Gunner’s Seat: ‘If the Tanks Succeed, Then Victory Follows’

(Quote by Heinz Guderein)

Combined-arms maneuver remains a core competency of our Army today, much as it has been since the development of “AirLand Battle” in the early 1980s. Central to this competency is the Armor Branch and its noncommissioned officers who, since the early days of 1918, have provided the backbone of the Armor Corps. The NCO’s leadership in combat, mastery of his platform and ability to train are what, time and again, has allowed the tanks to succeed and victory to follow. No Soldiers better epitomize the tenets of initiative; understanding through action, mobility, endurance and adaptability; or better demonstrate the ability to thrive in environments of uncertainty and danger than U.S Army tankers.

Stories of the valor and leadership of Armor NCOs are many but well illustrated by the example of two sergeants in 761st Tank Battalion of World War II fame, where two incidents happened within a week of each other. In the first, SSG Ruben Rivers was awarded the Medal of Honor posthumously for unusual heroism while serving with Company A, 761st. “For extraordinary heroism in action [Nov. 15-19], 1944, toward Guebling, France. Though severely wounded in the leg, Rivers refused medical treatment and evacuation, took command of another tank and advanced with his company in Guebling the next day. Repeatedly refusing evacuation, Rivers continued to direct his tank’s fire at enemy positions through the morning of [Nov. 19], 1944. At dawn, Company A’s tanks began to advance toward Bourgaltroff but were stopped by enemy fire. Rivers, joined by another tank, opened fire on the enemy tanks, covering company A as they withdrew. While doing so, Rivers’ tank was hit, killing him and wounding the crew. Rivers’ fighting spirit and daring leadership were an inspiration to his unit and exemplify the highest traditions of military service.”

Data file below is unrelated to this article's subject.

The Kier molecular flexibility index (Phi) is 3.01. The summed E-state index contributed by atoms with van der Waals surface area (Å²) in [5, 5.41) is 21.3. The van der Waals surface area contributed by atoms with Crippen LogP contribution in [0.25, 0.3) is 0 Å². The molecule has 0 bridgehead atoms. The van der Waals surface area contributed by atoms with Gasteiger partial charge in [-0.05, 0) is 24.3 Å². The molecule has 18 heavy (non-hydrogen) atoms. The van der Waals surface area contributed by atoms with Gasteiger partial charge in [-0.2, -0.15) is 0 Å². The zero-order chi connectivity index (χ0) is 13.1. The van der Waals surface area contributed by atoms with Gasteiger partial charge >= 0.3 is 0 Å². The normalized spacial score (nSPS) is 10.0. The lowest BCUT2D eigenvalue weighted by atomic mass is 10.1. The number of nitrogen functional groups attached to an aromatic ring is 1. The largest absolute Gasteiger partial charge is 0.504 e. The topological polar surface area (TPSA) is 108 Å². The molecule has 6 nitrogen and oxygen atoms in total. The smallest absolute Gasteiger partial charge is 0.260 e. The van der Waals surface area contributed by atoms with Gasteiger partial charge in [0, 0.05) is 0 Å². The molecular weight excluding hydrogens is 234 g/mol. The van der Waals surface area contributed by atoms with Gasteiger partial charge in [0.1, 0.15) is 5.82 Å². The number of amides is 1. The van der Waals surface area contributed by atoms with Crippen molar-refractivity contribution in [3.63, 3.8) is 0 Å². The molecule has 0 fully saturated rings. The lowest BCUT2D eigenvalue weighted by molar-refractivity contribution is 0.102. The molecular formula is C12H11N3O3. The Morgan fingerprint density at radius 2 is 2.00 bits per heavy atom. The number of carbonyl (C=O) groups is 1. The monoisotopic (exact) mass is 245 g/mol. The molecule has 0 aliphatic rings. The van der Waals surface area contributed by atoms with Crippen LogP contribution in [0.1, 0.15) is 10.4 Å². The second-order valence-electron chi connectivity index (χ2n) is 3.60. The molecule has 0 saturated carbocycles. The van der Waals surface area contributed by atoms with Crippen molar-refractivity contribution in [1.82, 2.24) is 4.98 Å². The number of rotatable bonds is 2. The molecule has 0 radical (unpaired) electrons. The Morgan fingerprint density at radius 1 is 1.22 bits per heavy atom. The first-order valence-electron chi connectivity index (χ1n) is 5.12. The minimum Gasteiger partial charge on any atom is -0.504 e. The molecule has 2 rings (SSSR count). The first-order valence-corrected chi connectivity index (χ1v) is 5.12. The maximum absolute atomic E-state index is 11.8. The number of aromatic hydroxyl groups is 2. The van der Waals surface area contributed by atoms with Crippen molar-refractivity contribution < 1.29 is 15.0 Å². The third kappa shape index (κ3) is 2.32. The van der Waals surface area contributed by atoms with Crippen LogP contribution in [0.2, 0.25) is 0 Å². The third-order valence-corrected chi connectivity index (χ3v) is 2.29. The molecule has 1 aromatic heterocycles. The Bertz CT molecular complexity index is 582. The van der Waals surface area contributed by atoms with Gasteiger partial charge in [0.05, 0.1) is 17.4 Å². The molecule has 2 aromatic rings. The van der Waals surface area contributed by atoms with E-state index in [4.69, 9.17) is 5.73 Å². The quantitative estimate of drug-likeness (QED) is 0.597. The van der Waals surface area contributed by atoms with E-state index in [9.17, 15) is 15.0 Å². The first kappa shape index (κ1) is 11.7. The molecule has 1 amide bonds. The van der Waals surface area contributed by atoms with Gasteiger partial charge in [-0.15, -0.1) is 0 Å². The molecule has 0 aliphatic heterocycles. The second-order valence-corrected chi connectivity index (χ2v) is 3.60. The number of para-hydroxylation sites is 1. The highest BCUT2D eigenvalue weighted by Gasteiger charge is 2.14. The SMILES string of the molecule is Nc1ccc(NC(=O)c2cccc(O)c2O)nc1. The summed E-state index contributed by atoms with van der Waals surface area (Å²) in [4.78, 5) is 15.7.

In the second incident, tank commander SGT Warren G.H. Crecy came to the aid of his men Nov. 10, 1944, and fought through enemy positions until his tank was destroyed. He eliminated an enemy position that had knocked out his tank by commandeering a vehicle armed with only a .30-caliber machinegun. He then eliminated the German forward observers who were directing artillery fire on U.S. positions. After manning a replacement tank, Crecy’s new vehicle lost traction in heavy mud, and he was forced to exit the tank under fierce machinegun, antitank and artillery fire to free the tracks. When attacked by German infantry, he had to abandon his salvage efforts to man the .50-caliber machinegun, effectively holding off the advancing enemy, then forcing them to withdraw. Described as a baby-faced, “quiet, easy-going, meek-looking fellow,” Crecy had destroyed an antitank position and a number of German machinegun positions, armed only with a machinegun and without regard for his personal safety under heavy fire. His men reportedly experienced difficulty getting the machinegun away from him after the action. Crecy was nominated for the Medal of Honor and received a battlefield commission, eventually retiring with the rank of major.